A brilliant series of brief satires, illustrated with woodcuts, it is notable from an Art History vantage point for including the first commissioned work by the great Renaissance artist-engraver, Albrecht Dürher, and has remained remarkably fresh over 500 years.
The Ship of Fools was inspired by a frequent motif in Medieval Art and Literature, and particularly in religious satire, due to a pun on the latin "navus", which means a boat and also the Nave of a Church.
The Ship of Fools is also a peculiar custom of solving the local mental health problem in medieval towns by gathering the local "lunatics" and unemployables, putting them in a cart, and obliging them to "hit the road" to beg a living. The modern equivalent is putting vagrants and other undesirables on a bus, thus exporting the local welfare problem to somewhere else.
Ship of Fools is a 1965 film which tells the overlapping stories of several passengers aboard an ocean liner during the 1930s. It stars Vivien Leigh, Simone Signoret, José Ferrer, Lee Marvin, Oskar Werner, Michael Dunn, Elizabeth Ashley and George Segal.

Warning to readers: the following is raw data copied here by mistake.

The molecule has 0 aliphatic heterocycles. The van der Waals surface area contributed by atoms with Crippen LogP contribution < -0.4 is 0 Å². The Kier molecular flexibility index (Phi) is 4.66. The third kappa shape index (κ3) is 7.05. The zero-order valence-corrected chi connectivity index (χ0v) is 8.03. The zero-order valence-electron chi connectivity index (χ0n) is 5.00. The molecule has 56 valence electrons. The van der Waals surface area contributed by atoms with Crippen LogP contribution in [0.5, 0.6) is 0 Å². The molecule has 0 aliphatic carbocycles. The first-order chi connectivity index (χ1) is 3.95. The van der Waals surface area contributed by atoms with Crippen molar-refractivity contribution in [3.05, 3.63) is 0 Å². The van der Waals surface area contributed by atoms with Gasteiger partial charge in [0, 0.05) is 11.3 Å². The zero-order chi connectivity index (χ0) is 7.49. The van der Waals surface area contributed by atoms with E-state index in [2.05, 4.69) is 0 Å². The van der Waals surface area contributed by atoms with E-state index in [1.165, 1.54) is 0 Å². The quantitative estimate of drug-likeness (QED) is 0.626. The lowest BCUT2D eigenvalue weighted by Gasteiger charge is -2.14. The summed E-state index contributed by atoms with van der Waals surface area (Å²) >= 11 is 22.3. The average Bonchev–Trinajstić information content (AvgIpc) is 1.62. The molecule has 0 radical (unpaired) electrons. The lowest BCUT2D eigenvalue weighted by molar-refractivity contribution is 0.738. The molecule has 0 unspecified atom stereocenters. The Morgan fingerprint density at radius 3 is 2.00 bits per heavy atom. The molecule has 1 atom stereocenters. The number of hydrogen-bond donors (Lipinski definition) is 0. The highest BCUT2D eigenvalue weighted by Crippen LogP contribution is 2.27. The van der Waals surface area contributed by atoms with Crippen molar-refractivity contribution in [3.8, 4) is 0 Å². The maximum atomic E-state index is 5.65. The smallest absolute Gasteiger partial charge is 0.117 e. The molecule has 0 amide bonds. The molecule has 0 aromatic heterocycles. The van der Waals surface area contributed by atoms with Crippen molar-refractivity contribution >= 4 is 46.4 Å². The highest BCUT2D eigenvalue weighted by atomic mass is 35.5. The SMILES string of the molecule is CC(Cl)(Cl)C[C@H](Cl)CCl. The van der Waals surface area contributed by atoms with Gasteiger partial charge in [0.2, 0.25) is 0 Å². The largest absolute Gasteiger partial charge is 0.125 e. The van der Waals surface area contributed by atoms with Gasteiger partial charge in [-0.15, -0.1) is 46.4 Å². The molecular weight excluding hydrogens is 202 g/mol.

The movie was adapted by Abby Mann from the novel by Katherine Anne Porter. It was directed by Stanley Kramer.
It won Academy Awards for Best Art Direction-Set Decoration, Black-and-White and Best Cinematography, Black-and-White. It was nominated for Best Actor in a Leading Role (Oskar Werner), Best Actor in a Supporting Role (Michael Dunn), Best Actress in a Leading Role (Simone Signoret), Best Costume Design, Black-and-White, Best Picture and Best Writing, Screenplay Based on Material from Another Medium.
Ship of Fools is also the name of a UK-based Christian website, which was first launched in 1977, on April Fool's Day, no less. Subtitling itself "The magazine of Christian unrest", the site contains a mix of humour and discussion. Some notable features are:
The site is completely free (there used to be a charge for registration, but no longer) and generally shies away from advertising, so is funded by donations.